People who use Photoshop a lot learn to use keyboard shortcuts. Like actions, they increase your productivity. Mike McNaughton pointed out how certain keyboards could increase your productivity even more. He uses an old Gateway 2000 Anykey programmable keyboard because it has a second set of function keys down the left side:
The reason he likes this keyboard is because he finds it easy to press one of these function keys while pressing a modifier (like Shift and/or Ctrl) with his left hand. He can do it almost without looking, he certainly doesn't need to remove his right hand from his mouse or pen. He had been able to buy these on eBay for around $10, but now they're hard to find for less than $45 or $50. Since they were made from about 1990-1995, that's a lot to pay for a used keyboard that many not work that well, or last that long. Another problem is these keyboards were only produced with AT or PS2 connectors and won't work on machine without a PS2 keyboard connector unless you buy a USB to PS2 converter.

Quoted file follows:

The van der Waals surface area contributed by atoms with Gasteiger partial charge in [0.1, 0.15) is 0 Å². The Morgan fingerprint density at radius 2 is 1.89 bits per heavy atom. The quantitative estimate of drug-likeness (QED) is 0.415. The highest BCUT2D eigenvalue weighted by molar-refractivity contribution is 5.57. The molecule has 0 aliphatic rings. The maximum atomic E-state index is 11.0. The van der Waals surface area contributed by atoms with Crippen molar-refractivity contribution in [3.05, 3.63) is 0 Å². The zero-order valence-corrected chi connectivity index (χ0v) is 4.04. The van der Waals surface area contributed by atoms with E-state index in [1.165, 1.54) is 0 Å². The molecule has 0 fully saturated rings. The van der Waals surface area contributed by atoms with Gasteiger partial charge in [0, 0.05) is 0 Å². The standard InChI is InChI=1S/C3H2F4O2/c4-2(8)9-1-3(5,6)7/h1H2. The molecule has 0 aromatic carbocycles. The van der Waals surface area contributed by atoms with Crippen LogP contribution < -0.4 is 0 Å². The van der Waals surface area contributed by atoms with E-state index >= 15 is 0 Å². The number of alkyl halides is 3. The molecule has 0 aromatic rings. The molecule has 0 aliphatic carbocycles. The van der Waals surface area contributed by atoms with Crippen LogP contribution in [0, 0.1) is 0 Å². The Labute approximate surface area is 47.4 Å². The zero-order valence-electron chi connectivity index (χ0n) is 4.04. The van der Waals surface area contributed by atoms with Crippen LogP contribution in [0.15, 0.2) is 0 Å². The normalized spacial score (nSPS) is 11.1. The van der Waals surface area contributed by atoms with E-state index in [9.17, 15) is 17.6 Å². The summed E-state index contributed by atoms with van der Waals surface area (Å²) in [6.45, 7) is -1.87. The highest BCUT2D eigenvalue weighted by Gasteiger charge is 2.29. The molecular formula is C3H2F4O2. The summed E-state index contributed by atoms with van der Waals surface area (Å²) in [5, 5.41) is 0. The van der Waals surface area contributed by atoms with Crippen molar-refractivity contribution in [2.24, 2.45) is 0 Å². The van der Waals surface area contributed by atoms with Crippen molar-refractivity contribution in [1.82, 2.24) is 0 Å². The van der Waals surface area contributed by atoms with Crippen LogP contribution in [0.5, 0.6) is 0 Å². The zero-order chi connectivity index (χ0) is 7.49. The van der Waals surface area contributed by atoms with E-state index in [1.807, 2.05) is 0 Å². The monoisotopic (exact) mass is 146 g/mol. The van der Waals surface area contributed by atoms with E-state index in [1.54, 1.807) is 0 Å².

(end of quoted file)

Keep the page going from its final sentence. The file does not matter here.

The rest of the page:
I still have one of these keyboards which I've probably been using for 15 years because I like it's feel ... I didn't like the position (or definition) of a couple of keys and I reprogrammed them years ago and it's never forgotten. My problem is the keyboard is in Maine and doesn't do me any good when I'm in Florida half the year.
Ed Wisbrun is the one who pointed me toward the Logitech G11 keyboard. It's made for gamers, but also has a bank of keys down the left side:
When back-lighting is turned on the text label on each key glows blue and can easily be read in the dark, or in low light. There are three options for the back-lighting: off, dim, normal.